- Note that the IANA records for an extended
language are always required to correspond to
MacroLanguage. This is implicit when parsed.
- Note that the IANA records for an extended language are always required to correspond to exactly one
- Parsing: How do you know when you're done
parsing the PrimaryLanguage subtag (which can be one
ExtendedLanguagecan only be 2 or 3 characters and always ASCII letters. Specifically, they can't be numbers.
- If the next hypenated piece isn't exactly 2 or 3 ASCII letters (letters, not digits), it's not part of the language subtag.
- This is because, the following piece can either
Scriptis always 4 characters when present.
Regionis either 2 letters or 3 digits.
Variantsubtags that begin with a letter at least 5 characters long and those that begin with a digit are at least 4 characters long.
Extensionsubtags are always preceded by a single character subtag so seeing such a subtag also means the end of parsing something "useful" (not just when parsing the Language subtag.) You don't need this additional rule since this is covered by first two rules.
- It can contain a hyphen. It's composed of
Scriptis optional. When present, it's always a 4 letter code defined in ISO 15924: List of four-letter script codes. Filter the official IANA assignments list for records with
Regionis optional. It identifies a country/region/geographic area. When present, it's always a 2 letter code or a 3 digit code. Filter the official IANA assignments list for records with
Type: region. This is typically ISO 3166-1 Alpha 2 codes and numeric codes from UN M.49.
Variantsubtags are used to indicate additional, well-recognized variations that define a language or its dialects that are not covered by other available subtags. You can have 0 or more of these.
- Those that begin with a letter are at least 5 in length and those beginning with a digit are at least 4 in length. Further, they must be distinct (ignoring case.)
- Filter the official IANA assignments
for records with
Ref: ISO 639-3 and Macro
(Note that that page is a bit outdated and talks about stuff
that has already happened. Also, the macro language is
not required and instead, the variations such as
zh-cmn-Hant are marked redundant and the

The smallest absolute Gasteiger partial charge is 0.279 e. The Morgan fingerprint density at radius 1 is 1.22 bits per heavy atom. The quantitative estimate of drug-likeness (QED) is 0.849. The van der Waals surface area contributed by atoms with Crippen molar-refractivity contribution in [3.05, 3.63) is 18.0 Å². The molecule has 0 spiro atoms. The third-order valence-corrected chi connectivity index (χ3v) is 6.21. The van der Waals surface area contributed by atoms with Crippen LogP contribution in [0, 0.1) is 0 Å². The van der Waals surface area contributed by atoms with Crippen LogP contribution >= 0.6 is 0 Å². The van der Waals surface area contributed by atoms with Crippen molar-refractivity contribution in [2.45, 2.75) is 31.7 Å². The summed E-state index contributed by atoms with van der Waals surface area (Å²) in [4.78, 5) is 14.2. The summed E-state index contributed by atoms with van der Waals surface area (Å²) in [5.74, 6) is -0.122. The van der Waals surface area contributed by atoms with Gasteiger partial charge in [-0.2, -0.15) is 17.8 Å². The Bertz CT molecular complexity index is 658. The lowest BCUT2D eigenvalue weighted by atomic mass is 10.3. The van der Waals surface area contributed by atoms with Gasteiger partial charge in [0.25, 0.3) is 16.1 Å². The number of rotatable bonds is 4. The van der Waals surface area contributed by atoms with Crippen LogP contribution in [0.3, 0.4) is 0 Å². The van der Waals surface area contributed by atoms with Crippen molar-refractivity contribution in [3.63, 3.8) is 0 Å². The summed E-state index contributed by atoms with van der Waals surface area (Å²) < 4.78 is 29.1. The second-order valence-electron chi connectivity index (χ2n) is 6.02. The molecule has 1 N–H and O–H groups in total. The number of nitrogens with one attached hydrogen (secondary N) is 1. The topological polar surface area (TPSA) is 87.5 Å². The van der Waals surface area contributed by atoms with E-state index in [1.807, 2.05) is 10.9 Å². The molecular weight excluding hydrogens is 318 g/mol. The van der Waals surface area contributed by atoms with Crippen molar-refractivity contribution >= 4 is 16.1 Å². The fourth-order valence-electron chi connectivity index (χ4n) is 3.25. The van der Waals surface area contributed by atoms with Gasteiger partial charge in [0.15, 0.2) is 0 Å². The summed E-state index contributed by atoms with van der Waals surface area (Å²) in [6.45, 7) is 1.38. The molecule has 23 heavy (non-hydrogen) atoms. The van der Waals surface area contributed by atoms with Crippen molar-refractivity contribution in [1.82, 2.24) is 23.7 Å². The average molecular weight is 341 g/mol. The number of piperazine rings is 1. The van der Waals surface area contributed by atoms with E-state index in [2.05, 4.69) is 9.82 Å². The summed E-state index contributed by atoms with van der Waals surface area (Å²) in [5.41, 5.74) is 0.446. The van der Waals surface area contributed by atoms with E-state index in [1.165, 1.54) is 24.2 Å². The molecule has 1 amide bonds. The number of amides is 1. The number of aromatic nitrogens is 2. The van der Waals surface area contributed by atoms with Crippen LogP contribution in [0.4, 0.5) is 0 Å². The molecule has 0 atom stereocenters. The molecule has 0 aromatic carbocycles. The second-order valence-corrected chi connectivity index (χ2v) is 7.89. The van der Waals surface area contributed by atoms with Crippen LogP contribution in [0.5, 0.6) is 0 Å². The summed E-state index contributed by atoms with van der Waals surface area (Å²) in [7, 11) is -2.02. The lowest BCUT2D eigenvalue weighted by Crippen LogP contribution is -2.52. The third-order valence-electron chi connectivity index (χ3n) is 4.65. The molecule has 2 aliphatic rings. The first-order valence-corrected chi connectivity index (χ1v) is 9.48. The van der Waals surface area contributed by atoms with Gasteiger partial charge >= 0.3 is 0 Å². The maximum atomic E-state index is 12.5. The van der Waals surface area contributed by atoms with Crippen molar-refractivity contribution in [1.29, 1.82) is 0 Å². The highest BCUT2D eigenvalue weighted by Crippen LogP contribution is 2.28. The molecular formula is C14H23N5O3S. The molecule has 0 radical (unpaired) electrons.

preferred tags are instead just
respectively.) (Aside: The redundant variations, along with
optional preferred versions, can be obtained by filtering
records in the official IANA assignments
Type: redundant. For example, many sign languages.)
ISO 639 has occasionally assigned codes to "macro-languages", which are language families that contain a number of recognizably related (but not necessarily mutually intelligible) languages. A good example of this is Chinese.
The ISO 639-1 code 'zh' identifies "Chinese", but the concept of Chinese encloses a number of distinct languages or dialects that share certain traits. While these languages are written very similarly, spoken content is very different indeed. The available regional options are poor proxies for the spoken dialects (many of which are confined to mainland China).
Mandarin Chinese (a spoken variation) is identified by
the ISO 639-3 code
More from RFC 5646
- Some of the subtags in the IANA registry do not come from an underlying standard. These can only appear in specific positions in a tag—they can only occur as primary language subtags or as variant subtags.
- Sequences of private use and extension
subtags MUST occur at the end of the
sequence of subtags and MUST NOT be
interspersed with subtags defined elsewhere
in this document. These sequences are
introduced by single-character subtags,
which are reserved as follows:
- The single-letter subtag 'x' introduces a sequence of private use subtags.
- The single-letter subtag 'i' is used by some grandfathered tags, such as "i-default", where it always appears in the first position and cannot be confused with an extension.
- All other single-letter and single-digit subtags are reserved to introduce standardized extension subtag sequences as described in Section 3.7: Extensions and the Extensions Registry
- Extended Language Subtags
- Extended language subtags consist solely of three-letter subtags.
- All extended language subtag records defined in the registry were defined according to the assignments found in ISO639-3.
- Language collections and groupings, such as defined in ISO639-5, are specifically excluded from being extended language subtags.